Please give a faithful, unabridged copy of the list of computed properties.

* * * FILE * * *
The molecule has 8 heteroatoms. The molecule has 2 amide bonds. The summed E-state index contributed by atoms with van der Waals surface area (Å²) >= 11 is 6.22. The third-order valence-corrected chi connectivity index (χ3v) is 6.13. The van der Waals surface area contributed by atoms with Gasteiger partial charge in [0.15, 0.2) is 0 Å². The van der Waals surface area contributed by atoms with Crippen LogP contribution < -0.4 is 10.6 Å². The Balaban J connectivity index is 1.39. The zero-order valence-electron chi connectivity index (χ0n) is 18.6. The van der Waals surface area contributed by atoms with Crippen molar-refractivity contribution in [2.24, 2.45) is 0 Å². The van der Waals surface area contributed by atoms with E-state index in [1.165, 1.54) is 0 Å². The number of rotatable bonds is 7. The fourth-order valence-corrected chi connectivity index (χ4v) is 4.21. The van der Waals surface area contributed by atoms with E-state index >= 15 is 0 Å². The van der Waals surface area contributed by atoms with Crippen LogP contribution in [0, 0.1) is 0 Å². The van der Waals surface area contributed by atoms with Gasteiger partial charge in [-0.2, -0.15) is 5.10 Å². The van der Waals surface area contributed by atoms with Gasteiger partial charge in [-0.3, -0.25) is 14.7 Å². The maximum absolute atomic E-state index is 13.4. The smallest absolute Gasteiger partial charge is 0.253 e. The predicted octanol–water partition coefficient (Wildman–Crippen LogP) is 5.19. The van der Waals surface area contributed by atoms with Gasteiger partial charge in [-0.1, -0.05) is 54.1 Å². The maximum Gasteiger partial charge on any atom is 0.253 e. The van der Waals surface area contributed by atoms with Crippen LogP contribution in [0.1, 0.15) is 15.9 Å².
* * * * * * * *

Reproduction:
The molecule has 8 heteroatoms. The molecule has 2 amide bonds. The summed E-state index contributed by atoms with van der Waals surface area (Å²) >= 11 is 6.22. The third-order valence-corrected chi connectivity index (χ3v) is 6.13. The van der Waals surface area contributed by atoms with Gasteiger partial charge in [0.15, 0.2) is 0 Å². The van der Waals surface area contributed by atoms with Crippen LogP contribution < -0.4 is 10.6 Å². The Balaban J connectivity index is 1.39. The zero-order valence-electron chi connectivity index (χ0n) is 18.6. The van der Waals surface area contributed by atoms with Crippen molar-refractivity contribution in [2.24, 2.45) is 0 Å². The van der Waals surface area contributed by atoms with E-state index in [1.165, 1.54) is 0 Å². The number of rotatable bonds is 7. The fourth-order valence-corrected chi connectivity index (χ4v) is 4.21. The van der Waals surface area contributed by atoms with E-state index >= 15 is 0 Å². The van der Waals surface area contributed by atoms with Crippen LogP contribution in [0, 0.1) is 0 Å². The van der Waals surface area contributed by atoms with Gasteiger partial charge in [-0.2, -0.15) is 5.10 Å². The van der Waals surface area contributed by atoms with Gasteiger partial charge in [-0.3, -0.25) is 14.7 Å². The maximum absolute atomic E-state index is 13.4. The smallest absolute Gasteiger partial charge is 0.253 e. The predicted octanol–water partition coefficient (Wildman–Crippen LogP) is 5.19. The van der Waals surface area contributed by atoms with Gasteiger partial charge in [-0.1, -0.05) is 54.1 Å². The maximum Gasteiger partial charge on any atom is 0.253 e. The van der Waals surface area contributed by atoms with Crippen LogP contribution in [0.1, 0.15) is 15.9 Å².